KUALA LUMPUR, Oct 20 — Amid the Election Commission’s continued refusal to extend postal ballots to out-of-state voters, Malaysians are again uniting to help each other vote in the 15th general election (GE15), this time under the umbrella of the #UndiBanjir initiative.

Within it are four movements — #PulangMengundi, #UndiRabu, #CarpoolGE, and #KitaJagaKita — and the umbrella group will officially launch the assistance schemes once polling day for GE15 is announced.

#UndiRabu co-founder Alzari “Joey” Manshahar said at its core, the initiative aims to assist those who cannot afford to travel back to their respective constituencies, primarily university students and young, first-time voters.

Currently, postal ballots are only available to Malaysians abroad during the election, while those residing outside of their home states are still required to travel home in order to vote, often at great expense due to the necessary rush.


Picking up from the #UndiRabu movement that was founded in 2018 just right before the 14th general election (GE14), Alzari said that #UndiBanjir would subsidise the travel costs of voters trying to get back to their hometowns to vote, regardless of their plan to get there.

“We will liaise with the applicants about how much they need to travel back to their respective constituencies; it can be a flight ticket to Sabah or Sarawak, or a bus fare to Kelantan.

“The voters only need to fill up an application form consisting of their details like identification card (IC) number, their constituency (to check whether they coincide with others), and method of traveling. Then we will coordinate on what type of assistance that is suitable for the applicant,” he told Malay Mail.


Alzari said the assistance scheme worked on an honour system, as there was no practical way the informal movement would be able to vet all applicants to ensure that only those who needed aid would qualify.

He stressed that the idea was to help one another overcome the obstacles towards exercising the right to vote in the general election as Malaysians.

“I believe that if you have the means, resources and capability to go back to your hometown and vote, you would not be asking for assistance. This is to educate the people that we have to learn to trust each other again,” he added.

#UndiBanjir has already published a page for those applying for the travel assistance as well as one for those who are willing and able to donate to the cause.

Reviving the initiative for those looking to travel together for GE15, #CarpoolGE co-founder Naim Ahmad said the movement will set up a Telegram group to serve as a matchmaking platform for the drivers and the passengers.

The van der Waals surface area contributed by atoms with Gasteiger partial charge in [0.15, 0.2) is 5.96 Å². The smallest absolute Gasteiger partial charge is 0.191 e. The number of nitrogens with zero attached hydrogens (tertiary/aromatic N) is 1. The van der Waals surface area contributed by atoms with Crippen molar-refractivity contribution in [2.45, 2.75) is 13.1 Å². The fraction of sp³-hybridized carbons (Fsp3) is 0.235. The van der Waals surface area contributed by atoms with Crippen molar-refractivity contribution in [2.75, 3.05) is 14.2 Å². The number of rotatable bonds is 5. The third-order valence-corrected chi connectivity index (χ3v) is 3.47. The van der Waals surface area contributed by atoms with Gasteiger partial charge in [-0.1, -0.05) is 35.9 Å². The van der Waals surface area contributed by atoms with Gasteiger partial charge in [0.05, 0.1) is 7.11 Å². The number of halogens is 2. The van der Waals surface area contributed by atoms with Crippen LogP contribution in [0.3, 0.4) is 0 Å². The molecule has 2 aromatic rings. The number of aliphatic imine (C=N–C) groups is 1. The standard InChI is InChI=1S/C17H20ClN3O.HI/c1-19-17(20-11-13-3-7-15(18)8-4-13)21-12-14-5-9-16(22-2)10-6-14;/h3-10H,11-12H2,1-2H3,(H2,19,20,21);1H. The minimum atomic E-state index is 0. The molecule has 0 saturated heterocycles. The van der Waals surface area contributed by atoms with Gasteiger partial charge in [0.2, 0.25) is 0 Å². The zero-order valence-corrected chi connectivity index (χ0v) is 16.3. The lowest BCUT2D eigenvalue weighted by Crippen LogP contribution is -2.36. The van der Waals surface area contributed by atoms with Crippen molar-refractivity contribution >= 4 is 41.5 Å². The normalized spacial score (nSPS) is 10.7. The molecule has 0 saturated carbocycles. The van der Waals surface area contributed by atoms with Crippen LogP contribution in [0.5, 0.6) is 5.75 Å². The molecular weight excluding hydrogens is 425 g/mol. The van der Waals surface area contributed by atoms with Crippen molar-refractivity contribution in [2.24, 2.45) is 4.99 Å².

In GE14, Naim said, #CarpoolGE managed to transport approximately 7,000 voters from various parts of the country to their respective constituencies.

“If they refuse to install the Telegram group for personal reasons, we will provide them another platform like Twitter or Facebook for the matchmaking process,” he said.

As its name suggests, #UndiBanjir’s concern included voting as well as the threat of floods from the year-end monsoon starting November, when GE15 is set to be held.

#PulangMengundi co-founder Joseph Lee said #UndiBanjir is preparing relief efforts for the floods already predicted by the Malaysian Meteorological Department (MetMalaysia).

He said that #UndiBanjir will also serve in this regard as a matchmaking platform between non-government organisations (NGOs) and Malaysians interested in helping or contributing.

“#UndiBanjir will serve as a platform to empower each and every Malaysian as this time it will not only involve specific groups especially for the flood relief efforts. This time it would be more organised and every detail will be laid out on our website,” he told Malay Mail.

Founded during the first movement control order (MCO) from the Covid-19 pandemic, #KitaJagaKita co-founder Hanna Alkaf said that under #UndiBanjir, her movement will also be responsible for the flood relief portion of the initiative.

She said that by matching donors to those needing assistance, relief efforts could be simplified, streamlined, and coordinated.

“Sometimes when there’s a disaster, Malaysians always want to help but it can get overwhelming at times due to misinformation and many other reasons.

“So, we are here to simplify the process by matchmaking those who would like to contribute and the ones that are affected by the flood,” Hanna told Malay Mail.

On October 10, caretaker prime minister Datuk Seri Ismail Sabri Yaakob dissolved Parliament despite pleas for him not to trigger GE15 this year due to the high risk of floods from the north-east monsoon period.

Political leaders from Pakatan Harapan as well as the rival Perikatan Nasional have spoken out against forcing a general election in November, saying the predicted heavy rain and floods would make conditions treacherous for Malaysians.

Last year, Malaysia suffered one of its worst floods on record, causing an estimated RM6.5 billion in property damage and displacing over 71,000 people.